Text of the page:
If you’re thinking of replacing your current computer with a new model, then it might be tempting to simply throw it away. However, if your existing laptop or desktop was created in the last decade, then not only did you probably spend a decent chunk of change on what was once state-of-the-art, but there’ll likely still be plenty of life left in it too. Junking it just isn’t the smart thing to do in this situation.
However, the same can be said of computers that are on their last legs too. There are all sorts of things you can do to repurpose the tech you’re thinking of consigning to the scrap heap. Before you hastily throw out your old computer, take a look at this list of things you can do to turn its constituent parts into great new household objects.
Make fridge magnets out of keys
If you’ve an old keyboard lying around, then why not get creative with the keys themselves? Pop them out, file down the backs of them so the surface is nice and smooth, then glue on some small magnets. Hey presto, instance fridge magnets that you can use to spell out inspiring (or daft) messages to your loved ones and those you live with.
Alternatively, they can be a top way to help toddlers with their spelling and numeracy too. Add them to a metal tray so they can form words, phrases and basic calculations without the characters getting lost.
Turn a computer monitor into a cat bed
Got an old iMac or CRT monitor you’ve no use for and a cat that’s in need of extra bedding? Instead of chucking away the chunky, outdated monitor, it’s possible to turn it into a comfy new dwelling to house your pet in.
Remove the screws from the back and separate from the front. Then, remove the internal parts (recycle what you can) and attach the front and back together again. Place your cat’s favourite bedding into the now-empty monitor and put in a place where they like to chill out and sleep.
Create key chains from old CPU
If you’re a tech-head who’s looking to show off your PC credentials, then the old CPU from your computer can make for a great keychain. Pop the lid off your computer tower, unscrew the cooler and remove any cables that may be in the way of accessing the CPU. Push down the retention unit and remove the CPU, before removing any thermal paste from it using water and a cloth.
Depending on the age of your computer, your CPU may already have a hole in one of its corners, but if not, drill a hole into it and sand down the sharper remnants that may be left afterwards. Thread a spare metal loop through the hole and attach to your keys.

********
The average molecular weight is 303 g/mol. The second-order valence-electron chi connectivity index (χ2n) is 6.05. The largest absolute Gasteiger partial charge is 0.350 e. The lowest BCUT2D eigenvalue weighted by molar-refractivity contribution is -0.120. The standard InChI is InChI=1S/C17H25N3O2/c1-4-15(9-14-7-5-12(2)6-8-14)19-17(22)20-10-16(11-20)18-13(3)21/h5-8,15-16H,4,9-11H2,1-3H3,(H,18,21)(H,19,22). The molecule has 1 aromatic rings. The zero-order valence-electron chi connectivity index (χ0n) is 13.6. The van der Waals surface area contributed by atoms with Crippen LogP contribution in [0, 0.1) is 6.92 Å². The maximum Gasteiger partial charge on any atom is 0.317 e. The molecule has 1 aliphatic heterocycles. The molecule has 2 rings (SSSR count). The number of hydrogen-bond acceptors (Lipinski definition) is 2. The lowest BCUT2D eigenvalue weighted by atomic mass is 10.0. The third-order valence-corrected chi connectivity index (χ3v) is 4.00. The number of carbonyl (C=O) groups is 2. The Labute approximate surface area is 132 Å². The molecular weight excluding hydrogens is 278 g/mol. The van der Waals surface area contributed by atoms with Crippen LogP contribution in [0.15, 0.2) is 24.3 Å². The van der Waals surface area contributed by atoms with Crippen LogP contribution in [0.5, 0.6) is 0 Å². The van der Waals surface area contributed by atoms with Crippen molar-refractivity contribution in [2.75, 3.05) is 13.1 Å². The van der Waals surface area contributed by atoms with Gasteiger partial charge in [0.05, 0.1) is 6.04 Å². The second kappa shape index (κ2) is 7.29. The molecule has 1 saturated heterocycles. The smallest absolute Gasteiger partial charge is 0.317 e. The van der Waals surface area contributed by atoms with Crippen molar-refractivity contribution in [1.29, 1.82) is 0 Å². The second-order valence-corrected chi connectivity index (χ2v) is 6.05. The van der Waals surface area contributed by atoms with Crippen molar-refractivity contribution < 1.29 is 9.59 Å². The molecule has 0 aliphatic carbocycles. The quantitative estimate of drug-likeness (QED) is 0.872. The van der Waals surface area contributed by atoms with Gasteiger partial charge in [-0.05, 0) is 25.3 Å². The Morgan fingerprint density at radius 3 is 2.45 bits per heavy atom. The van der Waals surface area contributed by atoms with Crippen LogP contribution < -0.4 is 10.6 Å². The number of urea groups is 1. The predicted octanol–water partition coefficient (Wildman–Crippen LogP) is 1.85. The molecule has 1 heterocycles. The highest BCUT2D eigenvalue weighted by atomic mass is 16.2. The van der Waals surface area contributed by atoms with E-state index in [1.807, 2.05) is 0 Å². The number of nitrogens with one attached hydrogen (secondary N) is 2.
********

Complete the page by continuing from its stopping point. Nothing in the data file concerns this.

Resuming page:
Make a desk fan using the computer’s fan
Another excellent use of your computer’s contents is repurposing its fan into a USB desk fan. Take a male USB cable and cut off one on end to expose the wiring inside, and then tape over the non-red and black wires with duct tape, as we won’t be requiring these. Take the CPU fan pin and attach the exposed red and black wiring of the USB cable to the fan pin’s corresponding red and black wiring. Plug in the USB to a functional laptop or desktop, and there you go, a simple DIY desk fan to keep you cool during the hotter months!
Floppy disks make great drinks coasters
No assembly required here, but if you’ve got any spare floppy disks lying around, then put them to use by turning them into drinks coasters. Simple yet effective, and another great way to show off your geek prestige.
Make a starter PC for distant family members
We all have a family member who isn’t particularly up to speed with their technology. And despite your best efforts, troubleshooting their problems over the phone never seems to work.
If you’ve a computer that works to a decent standard, then why not gift the tech-averse family member their very own starter PC? Take your old laptop, nuke the drive and reinstall Windows 10. The idea is that you’ll be the administrator and your loved one will be the standard user who can’t install any software without your permission.
Go into Settings > Accounts > Family & other users, and then click ‘Add someone else to this PC’. Type UAC into the Start menu to access the User Account Control for the account; if UAC is off, then the standard user can act like an admin, which isn’t what we want here.
Another good idea before sending the locked-down PC to your loved one is to install a remote-control program like TeamViewer or GoToMyPC. This allows you to take over the system to update it as needs be. What’s more, you can use it to show your family on their own screen how to perform the functions they might have been struggling with. In remote use, make sure to create restore points for future restoration if they’ve really made a mess of getting to grips with their own PC.
Create your own security cam
If your old laptop has an integrated webcam, then put it to use by making your own security camera. Reinstall Windows and download a copy of iSpy, an open-source video surveillance application that works with a variety of webcams. Once you’re set up, you’ll have remote access to whatever’s in view, allowing you to monitor the house, employees, kids, babysitters, pets – basically anything! It’s a bit more conspicuous than buying a top-of-the-range home security camera, but it’s a lot cheaper.
CDL is one of the UK’s leading IT disposal companies, working to help private and public businesses and organisations safely retire and recycle their outdated IT assets. To find out how we could help your business, or more of the latest tech news and advice, visit our homepage or call our team today on 0333 060 2846.